The sign that demonstrators placed in front of Revelry Boutique + Gallery in late July said: “Fire! Fire! Gentrifier!” They had targeted Revelry because they claimed the shop had undermined their NuLu Occupation protest and was not doing enough to make their gallery and the commercial district more inclusive of Black people.
“Was very disappointed to find out that the owner is a performative ally,” wrote one reviewer on Revelry’s Facebook page. “… sad. once a customer, never again.”
It all started with a surprise demonstration on July 24 that shut down an entire block of Market Street in NuLu for around two hours and included demonstrators releasing a list of nine demands and a contract for neighborhood businesses and nonprofits to sign. Their goals included that businesses hire more Black people, carry more items from Black vendors (for retail locations) and work in other ways to make NuLu more hospitable to Black people. They claimed that NuLu businesses have benefited from gentrification started by the demolition of a nearby housing project in the 2000s, displacing its majority Black residents.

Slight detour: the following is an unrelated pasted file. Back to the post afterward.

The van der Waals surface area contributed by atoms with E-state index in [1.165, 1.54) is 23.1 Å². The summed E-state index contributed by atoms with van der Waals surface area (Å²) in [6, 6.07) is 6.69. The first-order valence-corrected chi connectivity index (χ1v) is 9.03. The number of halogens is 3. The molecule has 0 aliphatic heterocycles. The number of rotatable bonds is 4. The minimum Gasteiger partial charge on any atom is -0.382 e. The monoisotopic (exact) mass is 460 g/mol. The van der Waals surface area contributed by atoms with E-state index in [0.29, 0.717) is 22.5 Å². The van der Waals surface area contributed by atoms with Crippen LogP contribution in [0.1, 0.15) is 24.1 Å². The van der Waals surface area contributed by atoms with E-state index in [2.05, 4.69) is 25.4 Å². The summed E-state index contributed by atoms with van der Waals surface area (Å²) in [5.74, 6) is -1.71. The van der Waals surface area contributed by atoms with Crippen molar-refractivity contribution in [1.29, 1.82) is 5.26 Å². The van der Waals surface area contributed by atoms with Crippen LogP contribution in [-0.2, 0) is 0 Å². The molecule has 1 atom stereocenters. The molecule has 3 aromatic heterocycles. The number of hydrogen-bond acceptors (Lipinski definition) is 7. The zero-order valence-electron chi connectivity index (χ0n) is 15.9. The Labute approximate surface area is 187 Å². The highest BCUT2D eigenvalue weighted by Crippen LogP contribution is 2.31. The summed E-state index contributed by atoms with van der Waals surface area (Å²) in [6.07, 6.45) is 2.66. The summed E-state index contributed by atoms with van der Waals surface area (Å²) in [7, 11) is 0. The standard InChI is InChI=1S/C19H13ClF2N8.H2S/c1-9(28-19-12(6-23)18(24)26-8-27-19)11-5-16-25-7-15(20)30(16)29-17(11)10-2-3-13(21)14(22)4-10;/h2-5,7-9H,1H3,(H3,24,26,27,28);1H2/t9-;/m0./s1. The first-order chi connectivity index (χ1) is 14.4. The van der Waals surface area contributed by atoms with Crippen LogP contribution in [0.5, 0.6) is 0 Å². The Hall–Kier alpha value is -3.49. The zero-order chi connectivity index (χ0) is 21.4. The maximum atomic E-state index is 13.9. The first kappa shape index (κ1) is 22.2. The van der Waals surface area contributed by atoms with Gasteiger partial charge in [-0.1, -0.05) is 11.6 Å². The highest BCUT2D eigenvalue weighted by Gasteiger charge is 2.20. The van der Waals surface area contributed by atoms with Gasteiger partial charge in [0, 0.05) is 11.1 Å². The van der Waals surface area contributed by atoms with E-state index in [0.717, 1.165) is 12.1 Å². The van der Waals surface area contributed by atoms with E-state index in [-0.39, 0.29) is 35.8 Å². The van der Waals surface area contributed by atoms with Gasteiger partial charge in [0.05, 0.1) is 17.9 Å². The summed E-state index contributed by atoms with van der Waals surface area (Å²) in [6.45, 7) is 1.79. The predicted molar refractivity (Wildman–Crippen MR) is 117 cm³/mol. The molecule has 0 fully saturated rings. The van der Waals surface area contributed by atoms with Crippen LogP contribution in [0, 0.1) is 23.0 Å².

And they warned that if businesses did not comply, they would face social media shaming, boycotts, protest and more. (Protesters have since dropped the repercussions and softened the demands.)
Louisville police arrested 76 at the demonstration, but in the hours and days after, protesters lambasted Revelry online, making allegations including that the owner had warned police about the occupation. The gallery has publicly denied this claim. The “Fire! Fire! Gentrifier!” sign outside of Revelry had been used at an earlier protest against the mayor.
Some NuLu businesses fought back, asserting that the protesters had no right to issue demands. One called it “bullying,” and at least one other compared protesters’ tactics to the Mafia’s.
But, their strategy seemed to work.
Protesters have succeeded in securing changes that even some detractors agree were needed to diversify NuLu.